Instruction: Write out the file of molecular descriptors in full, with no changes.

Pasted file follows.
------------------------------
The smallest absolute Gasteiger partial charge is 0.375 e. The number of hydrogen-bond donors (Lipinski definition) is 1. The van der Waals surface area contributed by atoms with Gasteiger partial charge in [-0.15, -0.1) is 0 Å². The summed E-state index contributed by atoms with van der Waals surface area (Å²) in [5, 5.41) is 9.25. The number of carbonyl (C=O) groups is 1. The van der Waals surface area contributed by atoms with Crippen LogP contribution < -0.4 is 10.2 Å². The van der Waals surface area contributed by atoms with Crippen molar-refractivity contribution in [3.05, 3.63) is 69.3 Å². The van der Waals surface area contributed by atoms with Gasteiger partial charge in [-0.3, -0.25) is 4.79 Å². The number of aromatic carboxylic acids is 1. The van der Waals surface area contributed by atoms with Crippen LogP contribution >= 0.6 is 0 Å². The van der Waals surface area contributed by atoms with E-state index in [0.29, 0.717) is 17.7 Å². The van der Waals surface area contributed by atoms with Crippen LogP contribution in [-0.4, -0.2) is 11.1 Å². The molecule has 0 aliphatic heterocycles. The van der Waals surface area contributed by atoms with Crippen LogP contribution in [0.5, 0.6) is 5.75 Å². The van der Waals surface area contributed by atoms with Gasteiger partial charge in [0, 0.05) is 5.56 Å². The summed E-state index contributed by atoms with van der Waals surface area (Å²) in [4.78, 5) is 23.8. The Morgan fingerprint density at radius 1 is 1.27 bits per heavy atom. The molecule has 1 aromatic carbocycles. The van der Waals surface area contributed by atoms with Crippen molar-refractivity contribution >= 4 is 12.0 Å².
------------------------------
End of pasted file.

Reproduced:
The smallest absolute Gasteiger partial charge is 0.375 e. The number of hydrogen-bond donors (Lipinski definition) is 1. The van der Waals surface area contributed by atoms with Gasteiger partial charge in [-0.15, -0.1) is 0 Å². The summed E-state index contributed by atoms with van der Waals surface area (Å²) in [5, 5.41) is 9.25. The number of carbonyl (C=O) groups is 1. The van der Waals surface area contributed by atoms with Crippen LogP contribution < -0.4 is 10.2 Å². The van der Waals surface area contributed by atoms with Crippen molar-refractivity contribution in [3.05, 3.63) is 69.3 Å². The van der Waals surface area contributed by atoms with Gasteiger partial charge in [-0.3, -0.25) is 4.79 Å². The number of aromatic carboxylic acids is 1. The van der Waals surface area contributed by atoms with Crippen LogP contribution >= 0.6 is 0 Å². The van der Waals surface area contributed by atoms with E-state index in [0.29, 0.717) is 17.7 Å². The van der Waals surface area contributed by atoms with Crippen LogP contribution in [-0.4, -0.2) is 11.1 Å². The molecule has 0 aliphatic heterocycles. The van der Waals surface area contributed by atoms with Crippen LogP contribution in [0.5, 0.6) is 5.75 Å². The van der Waals surface area contributed by atoms with Gasteiger partial charge in [0, 0.05) is 5.56 Å². The summed E-state index contributed by atoms with van der Waals surface area (Å²) in [4.78, 5) is 23.8. The Morgan fingerprint density at radius 1 is 1.27 bits per heavy atom. The molecule has 1 aromatic carbocycles. The van der Waals surface area contributed by atoms with Crippen molar-refractivity contribution >= 4 is 12.0 Å².